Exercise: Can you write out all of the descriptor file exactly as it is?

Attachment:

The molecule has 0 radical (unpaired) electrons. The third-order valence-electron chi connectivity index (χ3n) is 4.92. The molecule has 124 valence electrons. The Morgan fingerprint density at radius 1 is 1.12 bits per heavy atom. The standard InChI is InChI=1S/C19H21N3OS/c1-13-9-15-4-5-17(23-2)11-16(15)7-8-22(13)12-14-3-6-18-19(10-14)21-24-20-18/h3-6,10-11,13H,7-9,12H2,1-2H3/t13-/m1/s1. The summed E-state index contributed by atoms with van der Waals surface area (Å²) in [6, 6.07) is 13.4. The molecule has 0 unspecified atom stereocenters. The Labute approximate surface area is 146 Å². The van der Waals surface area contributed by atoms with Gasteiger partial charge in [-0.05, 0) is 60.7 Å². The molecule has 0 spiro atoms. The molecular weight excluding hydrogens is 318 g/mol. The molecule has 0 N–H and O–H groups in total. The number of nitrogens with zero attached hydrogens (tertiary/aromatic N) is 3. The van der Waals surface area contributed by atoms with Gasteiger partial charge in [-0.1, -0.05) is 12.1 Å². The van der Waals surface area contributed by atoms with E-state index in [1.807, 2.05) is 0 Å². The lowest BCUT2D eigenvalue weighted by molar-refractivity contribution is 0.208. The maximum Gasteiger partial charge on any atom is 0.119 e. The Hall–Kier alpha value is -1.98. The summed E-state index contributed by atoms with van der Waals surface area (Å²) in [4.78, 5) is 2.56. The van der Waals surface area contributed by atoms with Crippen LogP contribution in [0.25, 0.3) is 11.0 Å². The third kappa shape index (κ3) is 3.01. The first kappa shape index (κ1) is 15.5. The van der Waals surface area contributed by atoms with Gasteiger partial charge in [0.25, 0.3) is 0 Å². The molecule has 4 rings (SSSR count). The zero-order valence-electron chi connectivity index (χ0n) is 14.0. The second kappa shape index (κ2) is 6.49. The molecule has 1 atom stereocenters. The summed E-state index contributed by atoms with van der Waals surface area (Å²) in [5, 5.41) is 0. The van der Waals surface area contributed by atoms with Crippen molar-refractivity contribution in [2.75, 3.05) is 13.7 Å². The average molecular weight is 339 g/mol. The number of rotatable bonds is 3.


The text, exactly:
The molecule has 0 radical (unpaired) electrons. The third-order valence-electron chi connectivity index (χ3n) is 4.92. The molecule has 124 valence electrons. The Morgan fingerprint density at radius 1 is 1.12 bits per heavy atom. The standard InChI is InChI=1S/C19H21N3OS/c1-13-9-15-4-5-17(23-2)11-16(15)7-8-22(13)12-14-3-6-18-19(10-14)21-24-20-18/h3-6,10-11,13H,7-9,12H2,1-2H3/t13-/m1/s1. The summed E-state index contributed by atoms with van der Waals surface area (Å²) in [6, 6.07) is 13.4. The molecule has 0 unspecified atom stereocenters. The Labute approximate surface area is 146 Å². The van der Waals surface area contributed by atoms with Gasteiger partial charge in [-0.05, 0) is 60.7 Å². The molecule has 0 spiro atoms. The molecular weight excluding hydrogens is 318 g/mol. The molecule has 0 N–H and O–H groups in total. The number of nitrogens with zero attached hydrogens (tertiary/aromatic N) is 3. The van der Waals surface area contributed by atoms with Gasteiger partial charge in [-0.1, -0.05) is 12.1 Å². The van der Waals surface area contributed by atoms with E-state index in [1.807, 2.05) is 0 Å². The lowest BCUT2D eigenvalue weighted by molar-refractivity contribution is 0.208. The maximum Gasteiger partial charge on any atom is 0.119 e. The Hall–Kier alpha value is -1.98. The summed E-state index contributed by atoms with van der Waals surface area (Å²) in [4.78, 5) is 2.56. The van der Waals surface area contributed by atoms with Crippen LogP contribution in [0.25, 0.3) is 11.0 Å². The third kappa shape index (κ3) is 3.01. The first kappa shape index (κ1) is 15.5. The van der Waals surface area contributed by atoms with Gasteiger partial charge in [0.25, 0.3) is 0 Å². The molecule has 4 rings (SSSR count). The zero-order valence-electron chi connectivity index (χ0n) is 14.0. The second kappa shape index (κ2) is 6.49. The molecule has 1 atom stereocenters. The summed E-state index contributed by atoms with van der Waals surface area (Å²) in [5, 5.41) is 0. The van der Waals surface area contributed by atoms with Crippen molar-refractivity contribution in [2.75, 3.05) is 13.7 Å². The average molecular weight is 339 g/mol. The number of rotatable bonds is 3.